In Praise of Cheap Wine

Winemaker Charles Smith on why good wine doesn't have to break the bank

Charles Smith
Winemaker Charles SmithKyle Johnson

Americans, for some reason, are just realizing that they enjoy having wine on the table every night, like Europeans and South Americans have been doing for centuries. In Chile, France, Italy, and Spain, wine has always been as integral to dining as bread, and each of those countries produces fantastic, affordable, everyday bottles—I'm not talking about cheap wine, but inexpensive wine that's still high quality.

How do you track down a budget bottle that has some integrity? You start by looking for a producer who makes both affordable wines and very high-end wines. They have their reputations to maintain, so you can be sure they're not putting out a bad inexpensive bottle. A vineyard producing a very high-end wine has the conditions to produce a quality inexpensive wine, too; the only difference is that they produce the cheaper one at a much greater volume.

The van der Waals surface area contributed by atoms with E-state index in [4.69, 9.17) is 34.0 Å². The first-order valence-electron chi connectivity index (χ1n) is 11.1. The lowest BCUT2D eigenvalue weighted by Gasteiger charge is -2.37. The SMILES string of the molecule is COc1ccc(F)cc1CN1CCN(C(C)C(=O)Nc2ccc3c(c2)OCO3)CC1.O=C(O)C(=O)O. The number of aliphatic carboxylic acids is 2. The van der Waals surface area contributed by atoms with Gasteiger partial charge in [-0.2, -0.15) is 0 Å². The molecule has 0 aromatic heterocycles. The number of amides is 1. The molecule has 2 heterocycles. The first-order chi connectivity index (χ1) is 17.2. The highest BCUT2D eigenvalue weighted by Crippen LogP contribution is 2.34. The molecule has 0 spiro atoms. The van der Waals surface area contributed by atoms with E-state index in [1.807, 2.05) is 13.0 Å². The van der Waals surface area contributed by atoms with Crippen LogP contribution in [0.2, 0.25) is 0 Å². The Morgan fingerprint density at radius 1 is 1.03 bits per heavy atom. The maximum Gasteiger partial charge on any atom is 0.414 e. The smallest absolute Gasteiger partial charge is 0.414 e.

Some wine regions are just good at producing affordable wines, so look for bottles from Germany's Mosel, France's southern Rhône valley, or here in Washington state. We're a younger wine state, commercially speaking, so we have access to tons of acreage with great soil that lets us produce a large volume of high quality wine at a great price. Sure, I've also got to sell a lot to keep the cost down, but it's a responsibility that's important to me. A huge volume doesn't necessarily lead to lower quality; it can mean giving more people access to really great wines.

Saveur 100 2016
Rick Poon